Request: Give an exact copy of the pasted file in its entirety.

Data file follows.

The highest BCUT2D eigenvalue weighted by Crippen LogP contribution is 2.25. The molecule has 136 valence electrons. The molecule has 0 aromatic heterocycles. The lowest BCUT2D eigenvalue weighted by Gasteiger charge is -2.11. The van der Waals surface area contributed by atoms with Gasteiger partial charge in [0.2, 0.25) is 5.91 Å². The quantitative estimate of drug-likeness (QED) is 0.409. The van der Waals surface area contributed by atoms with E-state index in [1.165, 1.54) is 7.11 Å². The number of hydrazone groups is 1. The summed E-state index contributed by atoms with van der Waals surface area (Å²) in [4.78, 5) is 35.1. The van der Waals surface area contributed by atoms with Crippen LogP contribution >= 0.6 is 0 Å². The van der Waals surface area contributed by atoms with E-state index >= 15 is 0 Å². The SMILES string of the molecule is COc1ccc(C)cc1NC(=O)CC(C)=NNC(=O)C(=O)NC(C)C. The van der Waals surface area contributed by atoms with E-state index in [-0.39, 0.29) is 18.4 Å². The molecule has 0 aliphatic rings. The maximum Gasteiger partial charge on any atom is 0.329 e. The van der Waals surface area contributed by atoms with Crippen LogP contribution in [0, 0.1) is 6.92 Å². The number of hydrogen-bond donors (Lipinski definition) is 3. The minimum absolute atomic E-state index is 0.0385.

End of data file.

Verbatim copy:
The highest BCUT2D eigenvalue weighted by Crippen LogP contribution is 2.25. The molecule has 136 valence electrons. The molecule has 0 aromatic heterocycles. The lowest BCUT2D eigenvalue weighted by Gasteiger charge is -2.11. The van der Waals surface area contributed by atoms with Gasteiger partial charge in [0.2, 0.25) is 5.91 Å². The quantitative estimate of drug-likeness (QED) is 0.409. The van der Waals surface area contributed by atoms with E-state index in [1.165, 1.54) is 7.11 Å². The number of hydrazone groups is 1. The summed E-state index contributed by atoms with van der Waals surface area (Å²) in [4.78, 5) is 35.1. The van der Waals surface area contributed by atoms with Crippen LogP contribution >= 0.6 is 0 Å². The van der Waals surface area contributed by atoms with E-state index >= 15 is 0 Å². The SMILES string of the molecule is COc1ccc(C)cc1NC(=O)CC(C)=NNC(=O)C(=O)NC(C)C. The van der Waals surface area contributed by atoms with E-state index in [-0.39, 0.29) is 18.4 Å². The molecule has 0 aliphatic rings. The maximum Gasteiger partial charge on any atom is 0.329 e. The van der Waals surface area contributed by atoms with Crippen LogP contribution in [0, 0.1) is 6.92 Å². The number of hydrogen-bond donors (Lipinski definition) is 3. The minimum absolute atomic E-state index is 0.0385.